It’s Alive!!!

Check out this interesting article from Columbia Journalism Review touting the resiliency of print newspapers.

This adds to the piling evidence (including a recent study conducted by the Nieman Journalism Lab) that print newspaper readership is long from dead. It also lends some credence to the argument that newspapers, like most other American industries, are victims of the recession.

Most assuredly, there is some truth to that. If someone loses his or her job, the newspaper subscription would probably be high up on the list of non-essentials fingered for cancellation. Also, when everyone is affected, businesses can’t afford to advertise.

Newspaper shareholders, like John Rogers Jr., seem to think the end of the recession will signal renewed life at newspapers. Others, like Alan Mutter, aren’t so optimistic.

I think the author of the CJR piece, Ryan Chittum, makes several excellent points. This quote is probably the article’s central thesis:

But this is fifteen years into the age of the online newspaper—and going on a decade into the high-speed Internet era—and you can spin it a couple of ways: It points to the surprising resiliency of print, or it signals the pitiful job newspapers have done online.

Editor & Publisher regularly publishes statistics regarding online newspaper readership. June was a tough month for online newspapers, with year-to-year readership at some prominent papers (New York Times, Chicago Tribune, etc.) either down or stagnant.

My feelings about all this are bittersweet. Part of me is cheering the continued, albeit more modest, success of print products. The other part of me knows that online journalism is the future, and we are already screwing it up (in ways outlined in this UMass Journalism Professors Blog post).

I take solace in the fact that, if nothing else, this is proof that a legacy print product of some kind will be around for awhile. As one of my readers posted in a comment last week, “Sunday morning with coffee and a paper sounds good to me.” (Thanks, Melissa!)

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Non-Profit Articles

I have so many thoughts about non-profit journalism, but I’d like to dole them out in smaller chunks.

However, if you want to read (practically) all there is to say on the topic, check this out.

Now, if you’ll excuse me, I have a lot of reading to do…

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Adieu, Ann Arbor

When I was reporting my last series of stories for the Naples Daily News before heading off to get my master’s degree at the University of Alabama, I was put on a plane to Ann Arbor, Mich., to report on the closing of Ave Maria’s Law School.

I fell in love.

The city is green and beautiful, filled with rolling hills, pathways, lakes and one of the coolest, most unique downtowns I’ve ever seen. And of course, the University of Michigan is no slouch of a school (unless they’re facing Appalachian State!).

After picking up daily copies of the Ann Arbor News, I was sure I’d found my new dream home. I’d graduate from Alabama, and my husband and I would get great jobs at the newspaper with a cool adjunct teaching gig on the side.

Alas, those dreams were dashed today as the Ann Arbor News put out its final paper.

From the AP

From the AP

This is yet another in a string of good newspaper substantially reducing staff and heading online only. (The brand new AnnArbor.com will launch tomorrow.)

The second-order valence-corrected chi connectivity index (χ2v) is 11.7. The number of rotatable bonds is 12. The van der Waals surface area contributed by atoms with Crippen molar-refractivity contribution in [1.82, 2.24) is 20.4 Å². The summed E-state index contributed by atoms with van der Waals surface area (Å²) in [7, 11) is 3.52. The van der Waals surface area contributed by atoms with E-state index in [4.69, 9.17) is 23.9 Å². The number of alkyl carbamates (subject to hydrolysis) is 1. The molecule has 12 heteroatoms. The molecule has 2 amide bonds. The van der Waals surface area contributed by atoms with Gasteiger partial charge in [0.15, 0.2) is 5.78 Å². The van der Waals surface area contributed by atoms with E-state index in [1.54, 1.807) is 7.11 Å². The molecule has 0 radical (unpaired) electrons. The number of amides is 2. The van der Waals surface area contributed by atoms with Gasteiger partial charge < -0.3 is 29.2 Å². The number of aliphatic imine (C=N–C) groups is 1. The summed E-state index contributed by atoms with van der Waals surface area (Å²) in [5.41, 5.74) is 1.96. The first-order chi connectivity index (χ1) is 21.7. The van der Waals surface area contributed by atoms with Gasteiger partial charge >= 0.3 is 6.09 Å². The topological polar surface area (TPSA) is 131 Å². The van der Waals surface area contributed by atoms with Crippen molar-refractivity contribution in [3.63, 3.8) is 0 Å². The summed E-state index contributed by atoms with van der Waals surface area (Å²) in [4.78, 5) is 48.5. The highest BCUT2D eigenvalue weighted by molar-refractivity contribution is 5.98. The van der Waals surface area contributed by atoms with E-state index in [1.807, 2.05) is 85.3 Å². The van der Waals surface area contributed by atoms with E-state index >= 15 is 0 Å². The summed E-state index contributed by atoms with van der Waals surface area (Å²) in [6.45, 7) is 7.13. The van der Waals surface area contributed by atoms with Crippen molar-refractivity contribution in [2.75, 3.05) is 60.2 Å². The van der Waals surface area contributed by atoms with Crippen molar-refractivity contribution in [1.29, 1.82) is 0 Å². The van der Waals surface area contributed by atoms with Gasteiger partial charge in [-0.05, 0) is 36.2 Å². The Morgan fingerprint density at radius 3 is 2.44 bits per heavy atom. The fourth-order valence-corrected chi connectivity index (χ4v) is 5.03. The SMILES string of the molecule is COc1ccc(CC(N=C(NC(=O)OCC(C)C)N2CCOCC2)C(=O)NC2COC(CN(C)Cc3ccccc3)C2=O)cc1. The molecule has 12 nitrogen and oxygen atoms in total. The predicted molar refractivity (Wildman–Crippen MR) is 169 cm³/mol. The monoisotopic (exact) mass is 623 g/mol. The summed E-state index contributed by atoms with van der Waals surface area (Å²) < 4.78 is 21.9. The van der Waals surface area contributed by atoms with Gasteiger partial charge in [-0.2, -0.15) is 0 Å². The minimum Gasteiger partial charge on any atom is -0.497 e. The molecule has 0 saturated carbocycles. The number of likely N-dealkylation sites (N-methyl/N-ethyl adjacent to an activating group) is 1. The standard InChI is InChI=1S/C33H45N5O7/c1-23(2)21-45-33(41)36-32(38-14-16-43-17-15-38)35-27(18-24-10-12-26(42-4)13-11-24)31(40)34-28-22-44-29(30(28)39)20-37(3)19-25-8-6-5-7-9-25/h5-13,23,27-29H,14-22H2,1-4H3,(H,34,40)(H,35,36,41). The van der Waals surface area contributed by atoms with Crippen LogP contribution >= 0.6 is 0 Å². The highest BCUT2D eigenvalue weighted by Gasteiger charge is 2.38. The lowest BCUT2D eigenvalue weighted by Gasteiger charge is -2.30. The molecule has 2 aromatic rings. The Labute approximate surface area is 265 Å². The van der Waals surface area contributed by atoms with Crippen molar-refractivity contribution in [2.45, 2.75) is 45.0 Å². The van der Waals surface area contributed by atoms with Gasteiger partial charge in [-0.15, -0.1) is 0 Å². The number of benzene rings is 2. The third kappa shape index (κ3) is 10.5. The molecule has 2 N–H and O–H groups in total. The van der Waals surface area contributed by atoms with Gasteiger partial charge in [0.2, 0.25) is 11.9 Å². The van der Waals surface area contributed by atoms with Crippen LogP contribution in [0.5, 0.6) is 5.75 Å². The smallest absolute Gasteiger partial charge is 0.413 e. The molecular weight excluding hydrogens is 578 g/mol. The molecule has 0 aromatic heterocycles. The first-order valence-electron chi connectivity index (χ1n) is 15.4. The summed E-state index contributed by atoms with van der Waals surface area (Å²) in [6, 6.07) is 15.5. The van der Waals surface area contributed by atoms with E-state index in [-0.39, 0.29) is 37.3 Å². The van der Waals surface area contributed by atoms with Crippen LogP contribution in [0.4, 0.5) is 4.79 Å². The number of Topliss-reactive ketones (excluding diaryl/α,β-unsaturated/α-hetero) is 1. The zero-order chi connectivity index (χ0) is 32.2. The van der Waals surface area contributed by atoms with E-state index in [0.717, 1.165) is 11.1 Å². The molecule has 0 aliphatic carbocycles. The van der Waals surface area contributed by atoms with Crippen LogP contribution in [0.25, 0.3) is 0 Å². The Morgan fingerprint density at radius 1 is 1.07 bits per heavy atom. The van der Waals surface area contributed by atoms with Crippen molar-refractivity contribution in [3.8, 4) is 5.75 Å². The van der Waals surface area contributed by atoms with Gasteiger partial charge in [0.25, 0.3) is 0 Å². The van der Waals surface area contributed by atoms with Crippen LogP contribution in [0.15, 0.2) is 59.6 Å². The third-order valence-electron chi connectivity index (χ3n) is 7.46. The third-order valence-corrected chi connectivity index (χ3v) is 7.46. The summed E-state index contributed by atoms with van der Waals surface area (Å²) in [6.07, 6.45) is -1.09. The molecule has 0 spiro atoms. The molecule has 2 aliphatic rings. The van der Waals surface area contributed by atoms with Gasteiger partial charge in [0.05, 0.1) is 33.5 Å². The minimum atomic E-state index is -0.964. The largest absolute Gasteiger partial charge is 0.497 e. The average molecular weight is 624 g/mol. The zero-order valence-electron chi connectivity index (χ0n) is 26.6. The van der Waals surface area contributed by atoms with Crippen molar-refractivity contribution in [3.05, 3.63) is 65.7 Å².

Laurel Champion, the now-former publisher of The News, uttered the harsh truth: “Putting out a daily print newspaper in this market is not a sustainable business.”

As I sat here attempting to wade through what must be a 40- or 50-inch story on the computer, I experienced a quick run-through of the stages of grief.

Denial: No, this cannot be the end of print journalism; the end of the long investigative piece; the end of long, lazy mornings in bed sifting through a bulging paper. SOMEONE will put a stop to this madness. It can’t be too late!

Anger: How lazy is our society that we have allowed this to happen? What is wrong with my generation? Are we too busy and self-absorbed to care about what is going on in the world?

Bargaining: Can’t we just have a little more time? My parents and grandparents got to grow old with the newspaper. Why can’t it be the same for me?

Depression: It’s the beginning of the end of intelligent society. Soon we will have corrupt officials running amok, those in need of justice denied and a generation of ill-informed idiots running the country.

Acceptance: Journalism will survive. Different doesn’t mean dead. We need the news, and we’ll make it through, even when all the printing presses are put to bed.

It’ll be okay.

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Turning the Virtual Page

David Weir posted an interesting diatribe about the inability of media to innovate. This is hardly news to any of us, but the following is a good reminder: 

Those open to change, who embrace change, those who apply their own creative thinking to changing circumstances will adapt and survive, and — if they are very lucky — even thrive.

I’ve been harping about non-profits lately and how I believe they might be the key to the survival of journalism in this evolving technology age. But this post reminded me that I should make a few things clear.

1) I do not believe non-profits will take over the industry soon.

I was reminded by a fellow journalist the other day that innovations rarely overlap. The bottom often needs to drop out before someone will take the time to build a new platform on which to stand.

I think journalism, as we know it, will have to fail colossally before newspaper people abandon the for-profit model. But when the public realizes what it has lost, and born journalists are twiddling their fingers in public relations offices, the demand will be realized, and a new era of journalism will be born.

2) Non-profits must innovate, too.

The traditional non-profit model used by media outlets, such as NPR, PBS and the St. Petersburg Times, likely won’t be the models used in the future. Perhaps it will be some kind of blend, where a corporate sponsor agrees to sponsor some regular feature on the news site and donors contribute for the rest.

If we learn nothing else from this disaster journalism is encountering, let it be this: nothing is set in stone. Everyone must innovate, or, sooner or later, they will fail.